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19 de des. 2013

There will be independence, because there will be no referendum. An opinion and a forecast. Article by Manuel Delgado


(translated in house)

December 13 2013

The truth is I do not regard myself an acute political analyst or anything like that, but I`m going to indulge myself, without this being a precedent, by sharing a personal insight into what is going on in Catalonia and what I think will happen. I refer of course to the vexed (for many) issue of the so-called sovereignty process, and which I now see as simply irrevocable and will in a few months' time lead to a new state in Europe...

Click on "Més informació" below to read the rest of the article.

17 d’oct. 2013

Tweets in Catalan

From: Interactive Google Maps Mash-ups

Interesting maps of the language of tweets, in Catalonia (1. all languages), the Catalan countries (2. all languages; 3. Catalan; 4. English) and Iberia (5. all languages).

Click on "Més informacio" below to read rest of post and see maps.

2 de set. 2013

More Catalan footprints in Australia: the Paronellas

Josep Paronella and his wife Margarita - I imagine the first photo was taken for their wedding, in 1925! - were not a classic Catalan couple. He'd been working - and saving money - in Australia for 12 years, as explained here, when he returned to Catalonia to court a Catalan girl...

Click on "Més informació" to see the rest of the post.

17 de jul. 2013

Minorcans in Florida

British Florida Food History: Andrew Turnbull’s New Smyrna Colony
"The New Smyrna settlement was the product of British attempts to populate Florida with colonists who would benefit the Crown. Britain had obtained Florida and the Mediterranean island of Minorca from Spain in 1763, following a global war involving several European powers.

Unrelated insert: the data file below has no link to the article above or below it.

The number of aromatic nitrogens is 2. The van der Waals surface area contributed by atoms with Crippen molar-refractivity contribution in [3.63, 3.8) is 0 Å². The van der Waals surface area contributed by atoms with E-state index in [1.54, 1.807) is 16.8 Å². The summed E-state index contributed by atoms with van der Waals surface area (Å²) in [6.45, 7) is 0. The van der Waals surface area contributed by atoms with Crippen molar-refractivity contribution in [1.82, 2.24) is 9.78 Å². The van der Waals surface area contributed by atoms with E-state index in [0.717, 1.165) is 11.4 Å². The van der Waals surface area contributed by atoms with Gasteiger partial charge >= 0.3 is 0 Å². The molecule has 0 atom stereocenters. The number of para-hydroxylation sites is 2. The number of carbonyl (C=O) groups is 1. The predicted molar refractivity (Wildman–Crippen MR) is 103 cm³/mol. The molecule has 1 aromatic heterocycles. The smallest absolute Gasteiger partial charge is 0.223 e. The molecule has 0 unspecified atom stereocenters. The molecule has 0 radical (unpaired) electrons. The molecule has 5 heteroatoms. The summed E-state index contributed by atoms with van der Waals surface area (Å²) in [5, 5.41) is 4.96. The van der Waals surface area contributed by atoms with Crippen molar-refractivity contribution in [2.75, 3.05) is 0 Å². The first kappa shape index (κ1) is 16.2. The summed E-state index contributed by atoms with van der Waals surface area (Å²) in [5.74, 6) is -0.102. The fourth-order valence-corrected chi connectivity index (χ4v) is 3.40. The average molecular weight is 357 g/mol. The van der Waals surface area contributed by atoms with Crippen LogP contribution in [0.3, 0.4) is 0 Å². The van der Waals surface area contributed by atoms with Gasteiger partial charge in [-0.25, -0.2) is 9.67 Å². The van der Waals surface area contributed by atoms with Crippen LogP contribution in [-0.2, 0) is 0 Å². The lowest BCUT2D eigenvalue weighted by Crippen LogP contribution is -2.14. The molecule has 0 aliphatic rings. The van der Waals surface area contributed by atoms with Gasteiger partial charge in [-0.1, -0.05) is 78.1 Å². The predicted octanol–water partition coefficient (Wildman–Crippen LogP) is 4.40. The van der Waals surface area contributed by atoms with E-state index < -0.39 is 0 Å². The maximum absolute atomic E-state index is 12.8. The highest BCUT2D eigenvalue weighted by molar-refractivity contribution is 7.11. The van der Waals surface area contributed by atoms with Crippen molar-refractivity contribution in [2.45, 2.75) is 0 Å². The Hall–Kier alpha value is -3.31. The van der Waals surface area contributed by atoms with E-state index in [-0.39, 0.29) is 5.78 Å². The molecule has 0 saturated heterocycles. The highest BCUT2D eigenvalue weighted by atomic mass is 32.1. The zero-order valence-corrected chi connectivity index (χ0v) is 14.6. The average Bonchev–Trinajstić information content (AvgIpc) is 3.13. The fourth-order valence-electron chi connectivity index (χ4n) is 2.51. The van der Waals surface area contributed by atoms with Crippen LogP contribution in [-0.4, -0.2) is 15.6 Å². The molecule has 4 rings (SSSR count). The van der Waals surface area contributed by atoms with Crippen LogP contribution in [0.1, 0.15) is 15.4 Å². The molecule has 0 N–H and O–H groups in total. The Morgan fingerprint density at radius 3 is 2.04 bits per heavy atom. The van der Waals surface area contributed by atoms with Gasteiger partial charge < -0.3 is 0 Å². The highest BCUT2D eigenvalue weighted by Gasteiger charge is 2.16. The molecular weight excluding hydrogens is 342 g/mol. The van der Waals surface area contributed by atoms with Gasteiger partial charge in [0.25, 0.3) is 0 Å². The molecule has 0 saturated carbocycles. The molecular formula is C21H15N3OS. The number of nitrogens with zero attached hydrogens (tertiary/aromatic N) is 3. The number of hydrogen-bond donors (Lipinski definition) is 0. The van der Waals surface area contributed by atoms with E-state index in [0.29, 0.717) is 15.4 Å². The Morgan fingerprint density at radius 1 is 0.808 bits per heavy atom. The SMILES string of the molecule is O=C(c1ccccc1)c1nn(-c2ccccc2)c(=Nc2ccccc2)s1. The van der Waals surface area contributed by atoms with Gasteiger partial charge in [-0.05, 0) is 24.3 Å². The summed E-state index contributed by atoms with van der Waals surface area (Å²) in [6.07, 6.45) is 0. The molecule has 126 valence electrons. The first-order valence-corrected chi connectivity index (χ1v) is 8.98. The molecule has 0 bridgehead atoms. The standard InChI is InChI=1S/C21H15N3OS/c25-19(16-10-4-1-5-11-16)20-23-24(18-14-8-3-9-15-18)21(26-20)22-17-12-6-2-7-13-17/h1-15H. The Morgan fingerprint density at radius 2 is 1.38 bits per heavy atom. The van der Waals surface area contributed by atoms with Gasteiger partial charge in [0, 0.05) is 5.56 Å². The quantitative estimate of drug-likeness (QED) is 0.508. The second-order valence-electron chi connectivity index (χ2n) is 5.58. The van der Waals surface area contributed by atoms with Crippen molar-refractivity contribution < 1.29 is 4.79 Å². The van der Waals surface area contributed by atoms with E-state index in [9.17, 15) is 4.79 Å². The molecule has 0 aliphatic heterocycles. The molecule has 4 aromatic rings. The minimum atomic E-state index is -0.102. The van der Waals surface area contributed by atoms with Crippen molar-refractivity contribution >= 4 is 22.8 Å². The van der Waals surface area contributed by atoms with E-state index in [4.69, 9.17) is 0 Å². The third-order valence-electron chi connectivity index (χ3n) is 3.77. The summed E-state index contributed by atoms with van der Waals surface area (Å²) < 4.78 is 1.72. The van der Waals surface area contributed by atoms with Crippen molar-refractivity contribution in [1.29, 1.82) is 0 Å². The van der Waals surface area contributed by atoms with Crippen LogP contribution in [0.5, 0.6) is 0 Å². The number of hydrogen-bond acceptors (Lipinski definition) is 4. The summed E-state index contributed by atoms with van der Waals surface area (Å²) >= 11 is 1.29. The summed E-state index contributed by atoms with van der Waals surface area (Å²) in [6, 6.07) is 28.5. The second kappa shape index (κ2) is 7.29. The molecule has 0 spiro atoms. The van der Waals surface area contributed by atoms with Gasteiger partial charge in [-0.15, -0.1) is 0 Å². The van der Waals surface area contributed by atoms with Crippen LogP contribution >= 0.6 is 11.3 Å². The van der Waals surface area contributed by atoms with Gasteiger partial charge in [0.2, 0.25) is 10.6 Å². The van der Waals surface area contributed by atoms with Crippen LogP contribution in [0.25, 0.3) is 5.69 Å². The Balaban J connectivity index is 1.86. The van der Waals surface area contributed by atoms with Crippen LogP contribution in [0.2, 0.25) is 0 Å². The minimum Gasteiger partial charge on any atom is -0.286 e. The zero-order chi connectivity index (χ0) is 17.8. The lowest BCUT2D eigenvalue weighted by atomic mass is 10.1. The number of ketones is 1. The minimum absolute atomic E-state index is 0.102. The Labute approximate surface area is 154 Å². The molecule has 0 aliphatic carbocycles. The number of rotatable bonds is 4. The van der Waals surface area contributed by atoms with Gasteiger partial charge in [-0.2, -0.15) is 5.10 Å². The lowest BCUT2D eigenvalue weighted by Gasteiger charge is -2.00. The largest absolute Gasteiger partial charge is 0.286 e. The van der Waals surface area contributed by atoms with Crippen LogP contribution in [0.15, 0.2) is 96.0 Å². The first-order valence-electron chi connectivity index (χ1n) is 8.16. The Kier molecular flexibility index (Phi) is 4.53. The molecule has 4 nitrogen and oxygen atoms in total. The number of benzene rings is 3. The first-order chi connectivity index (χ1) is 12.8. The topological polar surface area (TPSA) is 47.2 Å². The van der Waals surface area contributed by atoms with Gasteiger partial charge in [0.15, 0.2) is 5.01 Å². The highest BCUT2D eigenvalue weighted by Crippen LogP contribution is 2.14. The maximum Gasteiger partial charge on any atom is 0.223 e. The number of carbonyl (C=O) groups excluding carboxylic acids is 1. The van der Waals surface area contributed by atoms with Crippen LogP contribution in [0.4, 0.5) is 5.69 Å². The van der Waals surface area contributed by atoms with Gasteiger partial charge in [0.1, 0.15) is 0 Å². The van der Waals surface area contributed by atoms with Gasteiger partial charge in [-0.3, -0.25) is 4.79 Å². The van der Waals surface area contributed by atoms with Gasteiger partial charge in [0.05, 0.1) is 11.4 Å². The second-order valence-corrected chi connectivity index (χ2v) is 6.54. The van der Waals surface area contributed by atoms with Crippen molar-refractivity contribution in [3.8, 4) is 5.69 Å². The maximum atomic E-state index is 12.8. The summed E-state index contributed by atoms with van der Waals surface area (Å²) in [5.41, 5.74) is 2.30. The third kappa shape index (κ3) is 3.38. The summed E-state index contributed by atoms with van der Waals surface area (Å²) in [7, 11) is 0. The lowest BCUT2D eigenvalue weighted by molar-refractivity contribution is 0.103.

Click on "Més informació" to continue



5 de jul. 2013

Madrid newspaper editor threatens the Catalans

Pedro J. Ramírez, editor of the "El Mundo" Madrid-based newspaper, has issued a scarcely veiled threat to the Catalans via twitter.



"81% of EM.es voters support the army having deposed the Islamists [in Egypt]. The key: ballot boxes don't allow just anything. Is that clear?"

The Catalan digital newspaper Vilaweb has reported the tweet. It also reminded readers that shortly after the massive September 11 2012 demonstration organised by the Assemblea Nacional Catalana, which brought together 1·5 million people in the streets of Barcelona, Ramírez wrote an editorial calling for a change in the penal code to allow the spanish authorities to amend the Penal Code so that President Mas could be imprisoned if he called a referenduim on independence.

Another Catalan digital newspaper, Nació Digital, has also added its horrified comment on the tweet.

His resolute opposition to Catalonia's independence process, and his lack of respect for ther will of the Catalan people, were well displayed on the night of the last election to the Parliament of Catalonia, where the newspaper's efforts to interfere in the campaign by releasing trumped-up police reports falsely accusing Catalan leaders of corruption were reflected in his tweet saying that the El Mundo newsroom celebrated the results - the ruling coalition lost 90,000 votes - as if it were their own victory.





25 de juny 2013

Hello, Europe!

"Hola, Europa!" is a documentary film on the current political situation in Catalonia. 31 specialists reflect on the right of the Catalan people to decide their own future and Catalonia's place in the EU. Directed by M. Dolors Genovès. (76 min 1 sec)


English subtitled / dubbed version: http://www.tv3.cat/videos/4616211/Hola-Europa


Versió original
************


El 80% dels diputats al Parlament de Catalunya donen suport a una consulta per decidir el futur col•lectiu i polític del país. Un 55% dels catalans ha manifestat, segons les enquestes, la seva voluntat de donar suport a una Catalunya amb estat propi. Aquestes xifres no es donen en cap de les nacions que han formulat la possibilitat d’esdevenir independents dels estats als quals pertanyen: el Quebec, Flandes, Escòcia o el País Basc. El fet més transcendent del moment polític que viu Catalunya respon al dret democràtic de poder decidir el futur constitucional del país.

El documental indaga i reflexiona sobre les raons d’aquest posicionament, des de la situació actual, i aborda els arguments i les dificultats que aquest procés pacífic i democràtic haurà de superar.


"Hola, Europa!" fa un recorregut per tot el territori de Catalunya, de nord a sud. Visita les glaçades aigües de l’estany de Sant Maurici i la Ratera; els paisatges fets de vent, aigua i roca del cap de Creus; els meandres verds i rogencs de l’Ebre. De la natura passa al paisatge treballat de les quatre capitals catalanes: Girona, Barcelona, Lleida i Tarragona. I 15 persones anònimes, 15 retrats, són la representació dels ciutadans de Catalunya. Per reflexionar sobre el present i el futur del país, "Hola, Europa!" recull les opinions i les anàlisis de 31 persones.